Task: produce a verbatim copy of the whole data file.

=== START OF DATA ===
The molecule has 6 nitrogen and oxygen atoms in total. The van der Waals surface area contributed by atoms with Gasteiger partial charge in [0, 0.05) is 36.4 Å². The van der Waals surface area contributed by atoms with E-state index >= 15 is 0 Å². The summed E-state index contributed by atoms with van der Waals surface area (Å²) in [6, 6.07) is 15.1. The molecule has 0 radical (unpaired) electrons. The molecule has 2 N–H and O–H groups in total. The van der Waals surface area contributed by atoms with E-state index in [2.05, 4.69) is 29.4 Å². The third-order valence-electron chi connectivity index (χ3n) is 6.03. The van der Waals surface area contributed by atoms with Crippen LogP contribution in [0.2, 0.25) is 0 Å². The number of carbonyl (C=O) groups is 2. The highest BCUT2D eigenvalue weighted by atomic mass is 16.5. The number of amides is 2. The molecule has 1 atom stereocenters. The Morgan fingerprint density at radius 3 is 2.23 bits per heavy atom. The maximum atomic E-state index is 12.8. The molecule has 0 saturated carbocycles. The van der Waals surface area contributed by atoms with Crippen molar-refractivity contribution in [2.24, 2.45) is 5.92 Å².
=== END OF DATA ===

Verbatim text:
The molecule has 6 nitrogen and oxygen atoms in total. The van der Waals surface area contributed by atoms with Gasteiger partial charge in [0, 0.05) is 36.4 Å². The van der Waals surface area contributed by atoms with E-state index >= 15 is 0 Å². The summed E-state index contributed by atoms with van der Waals surface area (Å²) in [6, 6.07) is 15.1. The molecule has 0 radical (unpaired) electrons. The molecule has 2 N–H and O–H groups in total. The van der Waals surface area contributed by atoms with E-state index in [2.05, 4.69) is 29.4 Å². The third-order valence-electron chi connectivity index (χ3n) is 6.03. The van der Waals surface area contributed by atoms with Crippen LogP contribution in [0.2, 0.25) is 0 Å². The number of carbonyl (C=O) groups is 2. The highest BCUT2D eigenvalue weighted by atomic mass is 16.5. The number of amides is 2. The molecule has 1 atom stereocenters. The Morgan fingerprint density at radius 3 is 2.23 bits per heavy atom. The maximum atomic E-state index is 12.8. The molecule has 0 saturated carbocycles. The van der Waals surface area contributed by atoms with Crippen molar-refractivity contribution in [2.24, 2.45) is 5.92 Å².